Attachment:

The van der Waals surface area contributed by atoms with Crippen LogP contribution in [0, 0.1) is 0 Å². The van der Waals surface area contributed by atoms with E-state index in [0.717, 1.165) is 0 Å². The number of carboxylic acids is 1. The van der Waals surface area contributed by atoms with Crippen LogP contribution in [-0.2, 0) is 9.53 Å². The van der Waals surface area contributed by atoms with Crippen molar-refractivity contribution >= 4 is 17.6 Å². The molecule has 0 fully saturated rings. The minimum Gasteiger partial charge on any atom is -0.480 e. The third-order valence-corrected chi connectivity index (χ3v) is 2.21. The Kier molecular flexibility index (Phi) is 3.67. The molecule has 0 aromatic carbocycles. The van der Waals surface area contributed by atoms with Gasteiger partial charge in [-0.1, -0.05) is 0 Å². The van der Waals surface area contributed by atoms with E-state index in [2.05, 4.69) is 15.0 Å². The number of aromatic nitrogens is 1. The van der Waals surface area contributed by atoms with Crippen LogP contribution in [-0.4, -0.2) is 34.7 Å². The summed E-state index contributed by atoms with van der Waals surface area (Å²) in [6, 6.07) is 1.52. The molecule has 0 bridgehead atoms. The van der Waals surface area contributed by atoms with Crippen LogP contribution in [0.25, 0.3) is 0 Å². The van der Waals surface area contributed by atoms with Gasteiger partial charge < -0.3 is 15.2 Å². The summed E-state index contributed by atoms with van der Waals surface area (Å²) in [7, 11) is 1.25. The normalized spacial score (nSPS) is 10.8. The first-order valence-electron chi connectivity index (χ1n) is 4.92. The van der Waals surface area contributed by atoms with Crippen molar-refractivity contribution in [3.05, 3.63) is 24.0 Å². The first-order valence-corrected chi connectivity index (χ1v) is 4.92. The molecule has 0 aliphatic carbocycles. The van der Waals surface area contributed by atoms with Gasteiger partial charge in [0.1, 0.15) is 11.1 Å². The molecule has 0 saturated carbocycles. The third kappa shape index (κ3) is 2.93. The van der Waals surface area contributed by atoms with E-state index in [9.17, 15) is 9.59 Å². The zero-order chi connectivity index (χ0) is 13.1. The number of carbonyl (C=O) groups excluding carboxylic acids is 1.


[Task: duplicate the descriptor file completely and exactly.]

The van der Waals surface area contributed by atoms with Crippen LogP contribution in [0, 0.1) is 0 Å². The van der Waals surface area contributed by atoms with E-state index in [0.717, 1.165) is 0 Å². The number of carboxylic acids is 1. The van der Waals surface area contributed by atoms with Crippen LogP contribution in [-0.2, 0) is 9.53 Å². The van der Waals surface area contributed by atoms with Crippen molar-refractivity contribution >= 4 is 17.6 Å². The molecule has 0 fully saturated rings. The minimum Gasteiger partial charge on any atom is -0.480 e. The third-order valence-corrected chi connectivity index (χ3v) is 2.21. The Kier molecular flexibility index (Phi) is 3.67. The molecule has 0 aromatic carbocycles. The van der Waals surface area contributed by atoms with Gasteiger partial charge in [-0.1, -0.05) is 0 Å². The van der Waals surface area contributed by atoms with E-state index in [2.05, 4.69) is 15.0 Å². The number of aromatic nitrogens is 1. The van der Waals surface area contributed by atoms with Crippen LogP contribution in [-0.4, -0.2) is 34.7 Å². The summed E-state index contributed by atoms with van der Waals surface area (Å²) in [6, 6.07) is 1.52. The molecule has 0 bridgehead atoms. The van der Waals surface area contributed by atoms with Crippen LogP contribution in [0.25, 0.3) is 0 Å². The van der Waals surface area contributed by atoms with Gasteiger partial charge < -0.3 is 15.2 Å². The summed E-state index contributed by atoms with van der Waals surface area (Å²) in [7, 11) is 1.25. The normalized spacial score (nSPS) is 10.8. The first-order valence-electron chi connectivity index (χ1n) is 4.92. The van der Waals surface area contributed by atoms with Crippen molar-refractivity contribution in [3.05, 3.63) is 24.0 Å². The first-order valence-corrected chi connectivity index (χ1v) is 4.92. The molecule has 0 aliphatic carbocycles. The van der Waals surface area contributed by atoms with Gasteiger partial charge in [0.1, 0.15) is 11.1 Å². The molecule has 0 saturated carbocycles. The third kappa shape index (κ3) is 2.93. The van der Waals surface area contributed by atoms with E-state index in [9.17, 15) is 9.59 Å². The zero-order chi connectivity index (χ0) is 13.1. The number of carbonyl (C=O) groups excluding carboxylic acids is 1.